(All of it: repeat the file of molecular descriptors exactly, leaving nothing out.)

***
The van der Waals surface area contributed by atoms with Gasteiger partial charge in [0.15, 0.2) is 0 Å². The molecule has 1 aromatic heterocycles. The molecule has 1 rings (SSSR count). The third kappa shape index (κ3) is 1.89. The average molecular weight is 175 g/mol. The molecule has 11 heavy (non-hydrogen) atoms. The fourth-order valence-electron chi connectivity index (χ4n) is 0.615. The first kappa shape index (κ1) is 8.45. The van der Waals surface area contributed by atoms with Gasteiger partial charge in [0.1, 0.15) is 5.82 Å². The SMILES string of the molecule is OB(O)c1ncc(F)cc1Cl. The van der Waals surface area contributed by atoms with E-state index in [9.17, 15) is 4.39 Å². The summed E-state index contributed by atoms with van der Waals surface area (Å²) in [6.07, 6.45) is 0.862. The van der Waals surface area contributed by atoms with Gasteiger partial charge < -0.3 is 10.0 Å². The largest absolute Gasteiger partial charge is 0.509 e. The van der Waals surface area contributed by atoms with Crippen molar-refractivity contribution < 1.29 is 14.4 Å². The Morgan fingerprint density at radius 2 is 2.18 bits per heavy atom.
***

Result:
The van der Waals surface area contributed by atoms with Gasteiger partial charge in [0.15, 0.2) is 0 Å². The molecule has 1 aromatic heterocycles. The molecule has 1 rings (SSSR count). The third kappa shape index (κ3) is 1.89. The average molecular weight is 175 g/mol. The molecule has 11 heavy (non-hydrogen) atoms. The fourth-order valence-electron chi connectivity index (χ4n) is 0.615. The first kappa shape index (κ1) is 8.45. The van der Waals surface area contributed by atoms with Gasteiger partial charge in [0.1, 0.15) is 5.82 Å². The SMILES string of the molecule is OB(O)c1ncc(F)cc1Cl. The van der Waals surface area contributed by atoms with E-state index in [9.17, 15) is 4.39 Å². The summed E-state index contributed by atoms with van der Waals surface area (Å²) in [6.07, 6.45) is 0.862. The van der Waals surface area contributed by atoms with Gasteiger partial charge < -0.3 is 10.0 Å². The largest absolute Gasteiger partial charge is 0.509 e. The van der Waals surface area contributed by atoms with Crippen molar-refractivity contribution < 1.29 is 14.4 Å². The Morgan fingerprint density at radius 2 is 2.18 bits per heavy atom.